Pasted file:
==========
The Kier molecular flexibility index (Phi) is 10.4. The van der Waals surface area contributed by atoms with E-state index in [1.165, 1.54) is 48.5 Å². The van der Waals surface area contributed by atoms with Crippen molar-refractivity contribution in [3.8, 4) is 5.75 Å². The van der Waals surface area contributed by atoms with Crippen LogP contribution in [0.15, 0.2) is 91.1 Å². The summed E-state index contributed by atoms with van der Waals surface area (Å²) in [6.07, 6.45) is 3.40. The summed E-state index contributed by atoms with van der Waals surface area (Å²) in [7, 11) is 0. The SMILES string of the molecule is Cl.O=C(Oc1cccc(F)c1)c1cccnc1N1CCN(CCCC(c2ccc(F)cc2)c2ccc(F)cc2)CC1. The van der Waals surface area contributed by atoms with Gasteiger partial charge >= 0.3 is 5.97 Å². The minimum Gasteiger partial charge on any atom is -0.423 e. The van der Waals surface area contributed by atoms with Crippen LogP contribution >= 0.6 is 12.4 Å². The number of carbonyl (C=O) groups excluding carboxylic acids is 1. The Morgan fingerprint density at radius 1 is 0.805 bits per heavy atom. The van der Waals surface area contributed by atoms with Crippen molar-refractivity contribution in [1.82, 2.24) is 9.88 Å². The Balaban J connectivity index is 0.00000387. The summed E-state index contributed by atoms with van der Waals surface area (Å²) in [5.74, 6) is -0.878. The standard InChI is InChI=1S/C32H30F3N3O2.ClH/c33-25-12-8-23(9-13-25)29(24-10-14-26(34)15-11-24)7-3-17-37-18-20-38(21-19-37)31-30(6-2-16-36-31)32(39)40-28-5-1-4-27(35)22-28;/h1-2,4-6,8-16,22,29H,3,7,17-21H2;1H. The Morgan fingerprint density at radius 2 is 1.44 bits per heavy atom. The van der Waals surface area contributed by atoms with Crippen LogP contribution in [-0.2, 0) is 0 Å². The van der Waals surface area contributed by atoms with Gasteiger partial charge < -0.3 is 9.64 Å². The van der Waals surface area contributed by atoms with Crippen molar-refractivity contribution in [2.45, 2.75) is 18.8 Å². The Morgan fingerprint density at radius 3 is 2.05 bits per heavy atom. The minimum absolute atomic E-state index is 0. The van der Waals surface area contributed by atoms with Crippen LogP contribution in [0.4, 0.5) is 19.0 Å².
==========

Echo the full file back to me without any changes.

The Kier molecular flexibility index (Phi) is 10.4. The van der Waals surface area contributed by atoms with E-state index in [1.165, 1.54) is 48.5 Å². The van der Waals surface area contributed by atoms with Crippen molar-refractivity contribution in [3.8, 4) is 5.75 Å². The van der Waals surface area contributed by atoms with Crippen LogP contribution in [0.15, 0.2) is 91.1 Å². The summed E-state index contributed by atoms with van der Waals surface area (Å²) in [6.07, 6.45) is 3.40. The summed E-state index contributed by atoms with van der Waals surface area (Å²) in [7, 11) is 0. The SMILES string of the molecule is Cl.O=C(Oc1cccc(F)c1)c1cccnc1N1CCN(CCCC(c2ccc(F)cc2)c2ccc(F)cc2)CC1. The van der Waals surface area contributed by atoms with Gasteiger partial charge >= 0.3 is 5.97 Å². The minimum Gasteiger partial charge on any atom is -0.423 e. The van der Waals surface area contributed by atoms with Crippen LogP contribution >= 0.6 is 12.4 Å². The number of carbonyl (C=O) groups excluding carboxylic acids is 1. The Morgan fingerprint density at radius 1 is 0.805 bits per heavy atom. The van der Waals surface area contributed by atoms with Crippen molar-refractivity contribution in [1.82, 2.24) is 9.88 Å². The Balaban J connectivity index is 0.00000387. The summed E-state index contributed by atoms with van der Waals surface area (Å²) in [5.74, 6) is -0.878. The standard InChI is InChI=1S/C32H30F3N3O2.ClH/c33-25-12-8-23(9-13-25)29(24-10-14-26(34)15-11-24)7-3-17-37-18-20-38(21-19-37)31-30(6-2-16-36-31)32(39)40-28-5-1-4-27(35)22-28;/h1-2,4-6,8-16,22,29H,3,7,17-21H2;1H. The Morgan fingerprint density at radius 2 is 1.44 bits per heavy atom. The van der Waals surface area contributed by atoms with Crippen LogP contribution in [-0.2, 0) is 0 Å². The van der Waals surface area contributed by atoms with Gasteiger partial charge < -0.3 is 9.64 Å². The van der Waals surface area contributed by atoms with Crippen molar-refractivity contribution in [2.45, 2.75) is 18.8 Å². The Morgan fingerprint density at radius 3 is 2.05 bits per heavy atom. The minimum absolute atomic E-state index is 0. The van der Waals surface area contributed by atoms with Crippen LogP contribution in [0.4, 0.5) is 19.0 Å².